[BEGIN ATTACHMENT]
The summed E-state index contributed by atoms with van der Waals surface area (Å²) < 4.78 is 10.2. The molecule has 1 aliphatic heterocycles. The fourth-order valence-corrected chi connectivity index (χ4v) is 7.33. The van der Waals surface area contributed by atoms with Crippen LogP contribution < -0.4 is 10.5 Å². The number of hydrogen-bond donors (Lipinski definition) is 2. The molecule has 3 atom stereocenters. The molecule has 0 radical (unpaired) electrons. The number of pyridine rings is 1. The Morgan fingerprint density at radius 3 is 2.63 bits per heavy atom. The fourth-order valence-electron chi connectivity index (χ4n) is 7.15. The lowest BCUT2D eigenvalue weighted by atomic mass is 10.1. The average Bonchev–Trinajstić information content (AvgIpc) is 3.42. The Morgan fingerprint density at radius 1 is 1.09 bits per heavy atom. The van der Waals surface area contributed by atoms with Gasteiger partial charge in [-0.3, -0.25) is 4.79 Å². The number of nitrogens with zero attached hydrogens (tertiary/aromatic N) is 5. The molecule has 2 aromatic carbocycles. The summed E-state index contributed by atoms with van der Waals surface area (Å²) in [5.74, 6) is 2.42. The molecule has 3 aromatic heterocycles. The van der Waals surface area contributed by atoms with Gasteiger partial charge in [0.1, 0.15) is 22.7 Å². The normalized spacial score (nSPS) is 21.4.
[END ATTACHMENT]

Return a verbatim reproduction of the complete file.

The summed E-state index contributed by atoms with van der Waals surface area (Å²) < 4.78 is 10.2. The molecule has 1 aliphatic heterocycles. The fourth-order valence-corrected chi connectivity index (χ4v) is 7.33. The van der Waals surface area contributed by atoms with Crippen LogP contribution < -0.4 is 10.5 Å². The number of hydrogen-bond donors (Lipinski definition) is 2. The molecule has 3 atom stereocenters. The molecule has 0 radical (unpaired) electrons. The number of pyridine rings is 1. The Morgan fingerprint density at radius 3 is 2.63 bits per heavy atom. The fourth-order valence-electron chi connectivity index (χ4n) is 7.15. The lowest BCUT2D eigenvalue weighted by atomic mass is 10.1. The average Bonchev–Trinajstić information content (AvgIpc) is 3.42. The Morgan fingerprint density at radius 1 is 1.09 bits per heavy atom. The van der Waals surface area contributed by atoms with Gasteiger partial charge in [-0.3, -0.25) is 4.79 Å². The number of nitrogens with zero attached hydrogens (tertiary/aromatic N) is 5. The molecule has 2 aromatic carbocycles. The summed E-state index contributed by atoms with van der Waals surface area (Å²) in [5.74, 6) is 2.42. The molecule has 3 aromatic heterocycles. The van der Waals surface area contributed by atoms with Gasteiger partial charge in [0.1, 0.15) is 22.7 Å². The normalized spacial score (nSPS) is 21.4.